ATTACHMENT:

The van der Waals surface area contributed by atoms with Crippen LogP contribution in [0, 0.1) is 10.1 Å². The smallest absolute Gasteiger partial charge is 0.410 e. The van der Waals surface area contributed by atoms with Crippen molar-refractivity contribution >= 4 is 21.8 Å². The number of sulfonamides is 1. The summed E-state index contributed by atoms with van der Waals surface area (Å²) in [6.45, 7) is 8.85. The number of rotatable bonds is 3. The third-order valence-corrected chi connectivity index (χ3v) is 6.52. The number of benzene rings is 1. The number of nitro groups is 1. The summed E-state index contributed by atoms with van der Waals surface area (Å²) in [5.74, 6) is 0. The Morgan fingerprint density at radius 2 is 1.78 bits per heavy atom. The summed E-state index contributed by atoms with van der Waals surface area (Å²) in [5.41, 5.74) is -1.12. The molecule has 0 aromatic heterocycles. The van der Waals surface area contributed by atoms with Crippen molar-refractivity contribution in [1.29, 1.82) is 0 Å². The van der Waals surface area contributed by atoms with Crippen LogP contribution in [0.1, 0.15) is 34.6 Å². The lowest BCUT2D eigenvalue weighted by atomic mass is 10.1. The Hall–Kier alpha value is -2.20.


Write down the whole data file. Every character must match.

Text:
The van der Waals surface area contributed by atoms with Crippen LogP contribution in [0, 0.1) is 10.1 Å². The smallest absolute Gasteiger partial charge is 0.410 e. The van der Waals surface area contributed by atoms with Crippen molar-refractivity contribution >= 4 is 21.8 Å². The number of sulfonamides is 1. The summed E-state index contributed by atoms with van der Waals surface area (Å²) in [6.45, 7) is 8.85. The number of rotatable bonds is 3. The third-order valence-corrected chi connectivity index (χ3v) is 6.52. The number of benzene rings is 1. The number of nitro groups is 1. The summed E-state index contributed by atoms with van der Waals surface area (Å²) in [5.74, 6) is 0. The Morgan fingerprint density at radius 2 is 1.78 bits per heavy atom. The summed E-state index contributed by atoms with van der Waals surface area (Å²) in [5.41, 5.74) is -1.12. The molecule has 0 aromatic heterocycles. The van der Waals surface area contributed by atoms with Crippen molar-refractivity contribution in [1.29, 1.82) is 0 Å². The van der Waals surface area contributed by atoms with Crippen LogP contribution in [0.1, 0.15) is 34.6 Å². The lowest BCUT2D eigenvalue weighted by atomic mass is 10.1. The Hall–Kier alpha value is -2.20.